Frans Timmermans and the olive branch

On Thursday, March 1, the entire Romanian political class received from Europe another extremely important and valuable lesson on what the political act really means when translated into simple, natural, precise, and extremely objective gestures.

And this open lesson was conveyed by European Commission First Vice President Frans Timmermans, who paid a 10-hour marathon visit to our country and who managed to tackle, during this record time, and not just formally or informally, the most important points on the map of Romanian state institutions – the Presidency, the Government, the Parliament and, last but not least, the Justice and the hottest topics and sore points on the current political agenda.

A lesson that was not intended to be either punitive or coercive. Like certain political and media circles would most probably have been tempted to believe and interpret. But just a sign and proof, as neutral and diplomatic as possible, that Europe and its leaders are directly and carefully interested in and well informed about what is happening in and with Romania. And particularly about what our politicians are doing or not doing in line with the precepts of rule of law and democracy, precepts they committed themselves to following and observing, as representatives of a European Union member state that has both rights and obligations, in perfect agreement with the other members and with the world Romania is a part of.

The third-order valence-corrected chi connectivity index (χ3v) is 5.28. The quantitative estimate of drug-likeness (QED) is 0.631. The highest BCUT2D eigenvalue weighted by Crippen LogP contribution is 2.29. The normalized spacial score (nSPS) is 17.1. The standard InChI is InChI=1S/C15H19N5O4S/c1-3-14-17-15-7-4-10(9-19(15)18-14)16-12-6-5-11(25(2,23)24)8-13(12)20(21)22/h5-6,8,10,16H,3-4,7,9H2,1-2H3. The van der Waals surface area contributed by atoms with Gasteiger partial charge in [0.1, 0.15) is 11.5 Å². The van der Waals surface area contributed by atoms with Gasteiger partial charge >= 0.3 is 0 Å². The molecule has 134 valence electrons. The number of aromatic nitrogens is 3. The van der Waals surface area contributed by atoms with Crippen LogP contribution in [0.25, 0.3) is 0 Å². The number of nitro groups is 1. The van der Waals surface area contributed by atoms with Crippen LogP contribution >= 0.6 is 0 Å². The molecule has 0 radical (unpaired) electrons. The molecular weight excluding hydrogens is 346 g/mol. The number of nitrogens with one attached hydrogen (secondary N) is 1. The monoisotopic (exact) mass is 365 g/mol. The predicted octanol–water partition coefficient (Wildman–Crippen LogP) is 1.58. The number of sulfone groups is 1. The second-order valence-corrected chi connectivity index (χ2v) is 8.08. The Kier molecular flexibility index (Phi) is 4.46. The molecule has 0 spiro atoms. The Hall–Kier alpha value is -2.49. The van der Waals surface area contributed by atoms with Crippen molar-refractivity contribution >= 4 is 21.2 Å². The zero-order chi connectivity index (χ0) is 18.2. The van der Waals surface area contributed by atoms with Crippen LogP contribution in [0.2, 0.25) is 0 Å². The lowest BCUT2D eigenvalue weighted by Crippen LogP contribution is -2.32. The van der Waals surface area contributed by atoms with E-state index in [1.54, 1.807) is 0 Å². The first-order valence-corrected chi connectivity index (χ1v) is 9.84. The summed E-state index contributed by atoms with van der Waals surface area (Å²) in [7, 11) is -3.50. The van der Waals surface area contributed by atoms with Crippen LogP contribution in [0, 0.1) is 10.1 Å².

Frans Timmermans did not come to Bucharest to give a lecture on morality, superiority, or political parenting. Frans Timmermans came to Romania to dispel any trace or shadow of doubt that could have existed in what concerns the way Europe correctly and objectively understands what is happening in the Romanian political and social reality and the way those who rule us manage to relate to the interests of the country and of those who elected and mandated them.

The messages that Frans Timmermans conveyed during his brief but extremely suggestive visit must be translated in the key and note that primarily concerns the entire Romanian judicial system.

It is already known that the EC First Vice President is one of the most careful, objective, and competent observers of our political evolution and, in an entirely special way, of the evolution of the Romanian judicial reform and of the undeniable and indubitable observance of the fundamental principle of the separation of state powers. And what has been happening with the Romanian judiciary for some time now has already become a topic of global – not just national – notoriety.